Are your daily habits potentially damaging your eyes?
Eye health isn’t just about going for a yearly eye exam. Certain actions you take, or don’t take, can also have negative effects on the health of your eyes and vision. Here’s a list of 15 things you may be doing that could put your eyes at risk of vision loss or eye disease.
Before changing any of your habits, contact an eye doctor near you to make sure they are right for you and your overall health.
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While we all know that smoking can cause heart disease and cancer, not everyone realizes it can affect the eyes as well.
Smoking can lead to irreversible vision loss by significantly increasing the risk of developing cataracts, glaucoma, diabetic retinopathy and macular degeneration. It can also cause dry eye syndrome.
2. Not wearing sunglasses
Exposing your eyes to the sun’s harmful UV rays can damage the eye’s lens and cornea. Overexposure to UV radiation can also lead to cataracts and even eye cancer. Wearing 100% UV-blocking sunglasses while outdoors is important, all year long.
3. Not wearing protective eyewear
Wearing protective glasses or goggles while working with potentially sharp or fast-moving fragments, particles or objects (i.e. cutting glass, welding, wood working) and certain sports is crucial to protect your eyes against injury.
In fact, 90% of all eye injuries could have been prevented by wearing protective eyewear.
4. Not washing your hands correctly
To reduce the possibility of viruses or bacteria entering the eye, frequently washing your hands is the first line of defense.
Pink eye (conjunctivitis) and corneal ulcers are common eye conditions that can be caused by viruses, fungi, parasites or bacteria.
Be sure to use warm water, soap, and thoroughly wash in between each finger and over the entire palm area. If you plan to insert or remove your contact lenses, wash and then dry your hands completely with a paper towel or lint-free cloth.
5. Buying decorative contact lenses
While ordering decorative lenses without first visiting your optometrist may seem more convenient, the risks of doing so in the long run aren’t worth it.
Unlicensed manufacturers of decorative contact lenses are known to use low-quality or harmful products that can be absorbed into the bloodstream through the eyes. They also may contain high levels of microorganisms from unsanitary storage and packaging conditions.
6. Overwearing contact lenses
Wearing contact lenses for longer than recommended can cause eyelid swelling, conjunctivitis, corneal inflammation (keratitis) and contact lens intolerance.
Always wear your lenses for the recommended amount of time, as directed by your optometrist.
7. Not cleaning your contacts properly
Maintaining the highest degree of contact lens hygiene is important if you wear contact lenses that need to be replaced every two weeks or once a month.
Optometrists will warn you that an eye infection caused by improperly cleaned or stored contact lenses is a common reason for patients to see them. Some patients use their contact lens cases for an extended period of time, which can irritate their eyes. Follow your eye doctor’s directions on how to clean, store, and treat your contact lenses to prevent eye infections.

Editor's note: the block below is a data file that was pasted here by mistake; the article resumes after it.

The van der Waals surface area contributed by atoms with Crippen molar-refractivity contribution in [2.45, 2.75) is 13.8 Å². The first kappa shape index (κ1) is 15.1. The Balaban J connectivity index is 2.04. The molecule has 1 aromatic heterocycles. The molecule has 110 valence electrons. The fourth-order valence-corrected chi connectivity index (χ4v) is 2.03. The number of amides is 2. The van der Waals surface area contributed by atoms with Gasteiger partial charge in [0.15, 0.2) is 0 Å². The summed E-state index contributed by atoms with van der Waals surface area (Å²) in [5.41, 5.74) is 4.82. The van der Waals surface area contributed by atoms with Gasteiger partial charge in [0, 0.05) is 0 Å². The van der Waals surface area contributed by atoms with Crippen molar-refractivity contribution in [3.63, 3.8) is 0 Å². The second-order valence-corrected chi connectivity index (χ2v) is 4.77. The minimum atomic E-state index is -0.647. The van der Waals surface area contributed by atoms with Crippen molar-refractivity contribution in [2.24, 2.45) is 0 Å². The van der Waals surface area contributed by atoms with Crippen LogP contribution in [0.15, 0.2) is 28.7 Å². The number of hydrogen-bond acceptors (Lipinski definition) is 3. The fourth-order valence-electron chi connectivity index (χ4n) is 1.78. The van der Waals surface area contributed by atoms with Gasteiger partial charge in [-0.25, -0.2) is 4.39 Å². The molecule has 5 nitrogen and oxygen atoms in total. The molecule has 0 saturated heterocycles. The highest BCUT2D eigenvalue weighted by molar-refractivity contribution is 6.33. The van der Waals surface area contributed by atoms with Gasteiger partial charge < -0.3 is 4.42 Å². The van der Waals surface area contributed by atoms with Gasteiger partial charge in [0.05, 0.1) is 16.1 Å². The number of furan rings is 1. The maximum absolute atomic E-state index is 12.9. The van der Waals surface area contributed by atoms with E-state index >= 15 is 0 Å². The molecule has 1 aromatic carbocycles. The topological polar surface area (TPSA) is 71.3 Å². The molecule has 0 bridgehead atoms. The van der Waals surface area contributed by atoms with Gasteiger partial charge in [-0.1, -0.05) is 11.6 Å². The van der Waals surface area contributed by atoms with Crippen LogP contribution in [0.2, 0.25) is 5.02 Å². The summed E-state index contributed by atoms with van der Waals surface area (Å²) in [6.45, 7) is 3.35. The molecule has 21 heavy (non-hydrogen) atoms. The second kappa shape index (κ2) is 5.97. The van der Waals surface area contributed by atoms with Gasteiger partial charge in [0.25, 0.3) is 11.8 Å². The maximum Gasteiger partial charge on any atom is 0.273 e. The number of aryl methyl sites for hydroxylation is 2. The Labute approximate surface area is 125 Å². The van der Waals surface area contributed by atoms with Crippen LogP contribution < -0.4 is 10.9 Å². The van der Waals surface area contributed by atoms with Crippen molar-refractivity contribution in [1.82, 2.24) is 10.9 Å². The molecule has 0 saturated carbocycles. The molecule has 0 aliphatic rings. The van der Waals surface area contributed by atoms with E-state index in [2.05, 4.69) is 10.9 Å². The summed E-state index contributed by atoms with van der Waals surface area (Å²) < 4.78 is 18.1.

8. Showering or swimming with contact lenses
Tap water and swimming pools contain a considerable amount of bacteria. As a result, it’s important that water and contact lenses don’t mix.
It might be worthwhile to invest in a pair of prescription swimming goggles if you need vision correction while swimming.
9. Sleeping with makeup on
Sleeping with mascara or eyeliner on, you run the risk of the makeup entering the eye and damaging the cornea.
Wearing mascara while sleeping can introduce harmful bacteria to the eye and cause an infection. Shimmery eyeshadow and abrasive glitters can scratch the cornea as well. Be careful to remove all makeup with an eye-safe makeup remover before going to bed.
10. Using non-FDA approved products
Whether it’s eye makeup, eyelash growth serums, or eyebrow enhancers, always choose products that have been FDA approved and/or meet government safety regulations.
Non-approved products have been known to cause allergic reactions and infections in or around the eye area.
11. Being nutrient deficient
Poor nutrition can damage the visual system permanently. Consume plenty of nutrient-rich fruits and vegetables, as well as enough Omega-3. Vitamins A, C, E, lutein, zeaxanthin, and zinc are among the best vitamins and nutrients for eye health.
12. Not following medication instructions
When it comes to eye disease, it’s important to stick to a medication’s instructions. If you forget to put eye drops in or use the wrong dose, you may significantly reduce the efficacy of your medication or even cause damage.
If you’re unsure about when or how to take your medication, contact an eye doctor near you.
13. Not taking a holistic approach
Ignoring health conditions you may have, like elevated blood sugar or high blood pressure, can pose serious risks to your eyes.
14. Using unsafe home remedies
Many people mistakenly believe that if something is “natural,” it’s safe. Home remedies, like using breastmilk to cure pink eye, could introduce harmful bacteria to the eye and cause infection.
15. Skipping your recommended eye exam
Your eye doctor will tell you how often you should have your eyes examined. Adults should have a thorough eye exam at least once a year to assess if their prescription is up to date and to monitor for the early stages of eye disease.
Early detection of eye conditions increases the likelihood of effective treatment and the preservation of healthy vision.
Schedule an eye exam with an eye doctor near you to maintain healthy eyes and vision.
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